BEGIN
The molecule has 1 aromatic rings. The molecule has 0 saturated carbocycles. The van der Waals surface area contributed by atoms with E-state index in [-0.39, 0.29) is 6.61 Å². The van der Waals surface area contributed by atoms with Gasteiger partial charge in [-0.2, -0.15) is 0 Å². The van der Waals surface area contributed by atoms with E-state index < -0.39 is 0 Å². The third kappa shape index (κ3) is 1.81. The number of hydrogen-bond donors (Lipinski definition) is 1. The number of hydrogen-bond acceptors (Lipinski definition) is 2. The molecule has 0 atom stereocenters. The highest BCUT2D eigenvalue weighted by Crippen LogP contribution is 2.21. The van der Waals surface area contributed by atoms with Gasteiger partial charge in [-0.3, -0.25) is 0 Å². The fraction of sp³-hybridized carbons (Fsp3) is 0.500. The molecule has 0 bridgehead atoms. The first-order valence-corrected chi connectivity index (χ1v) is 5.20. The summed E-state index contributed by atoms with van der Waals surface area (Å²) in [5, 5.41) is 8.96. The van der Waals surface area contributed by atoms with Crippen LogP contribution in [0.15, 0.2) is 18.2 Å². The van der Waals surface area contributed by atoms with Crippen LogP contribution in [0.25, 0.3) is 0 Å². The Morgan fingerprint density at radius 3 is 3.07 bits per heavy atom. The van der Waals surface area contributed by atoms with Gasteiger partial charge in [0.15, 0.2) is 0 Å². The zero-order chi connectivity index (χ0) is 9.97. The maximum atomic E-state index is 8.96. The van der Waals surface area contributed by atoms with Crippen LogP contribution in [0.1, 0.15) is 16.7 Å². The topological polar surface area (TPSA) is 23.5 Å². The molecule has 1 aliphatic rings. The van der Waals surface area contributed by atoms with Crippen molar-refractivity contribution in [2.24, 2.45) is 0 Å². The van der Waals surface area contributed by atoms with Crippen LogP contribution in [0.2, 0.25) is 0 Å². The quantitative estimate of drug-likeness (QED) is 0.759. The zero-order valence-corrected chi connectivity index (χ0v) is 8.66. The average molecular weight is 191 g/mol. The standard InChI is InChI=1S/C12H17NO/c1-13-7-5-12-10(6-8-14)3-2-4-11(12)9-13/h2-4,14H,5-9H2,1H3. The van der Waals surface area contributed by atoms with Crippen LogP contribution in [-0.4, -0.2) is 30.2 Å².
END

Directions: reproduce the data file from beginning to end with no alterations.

The molecule has 1 aromatic rings. The molecule has 0 saturated carbocycles. The van der Waals surface area contributed by atoms with E-state index in [-0.39, 0.29) is 6.61 Å². The van der Waals surface area contributed by atoms with Gasteiger partial charge in [-0.2, -0.15) is 0 Å². The van der Waals surface area contributed by atoms with E-state index < -0.39 is 0 Å². The third kappa shape index (κ3) is 1.81. The number of hydrogen-bond donors (Lipinski definition) is 1. The number of hydrogen-bond acceptors (Lipinski definition) is 2. The molecule has 0 atom stereocenters. The highest BCUT2D eigenvalue weighted by Crippen LogP contribution is 2.21. The van der Waals surface area contributed by atoms with Gasteiger partial charge in [-0.3, -0.25) is 0 Å². The fraction of sp³-hybridized carbons (Fsp3) is 0.500. The molecule has 0 bridgehead atoms. The first-order valence-corrected chi connectivity index (χ1v) is 5.20. The summed E-state index contributed by atoms with van der Waals surface area (Å²) in [5, 5.41) is 8.96. The van der Waals surface area contributed by atoms with Crippen LogP contribution in [0.15, 0.2) is 18.2 Å². The van der Waals surface area contributed by atoms with Crippen LogP contribution in [0.25, 0.3) is 0 Å². The Morgan fingerprint density at radius 3 is 3.07 bits per heavy atom. The van der Waals surface area contributed by atoms with Gasteiger partial charge in [0.15, 0.2) is 0 Å². The zero-order chi connectivity index (χ0) is 9.97. The maximum atomic E-state index is 8.96. The van der Waals surface area contributed by atoms with Crippen LogP contribution in [0.1, 0.15) is 16.7 Å². The topological polar surface area (TPSA) is 23.5 Å². The molecule has 1 aliphatic rings. The van der Waals surface area contributed by atoms with Crippen molar-refractivity contribution in [2.24, 2.45) is 0 Å². The van der Waals surface area contributed by atoms with Crippen LogP contribution in [0.2, 0.25) is 0 Å². The quantitative estimate of drug-likeness (QED) is 0.759. The zero-order valence-corrected chi connectivity index (χ0v) is 8.66. The average molecular weight is 191 g/mol. The standard InChI is InChI=1S/C12H17NO/c1-13-7-5-12-10(6-8-14)3-2-4-11(12)9-13/h2-4,14H,5-9H2,1H3. The van der Waals surface area contributed by atoms with Crippen LogP contribution in [-0.4, -0.2) is 30.2 Å².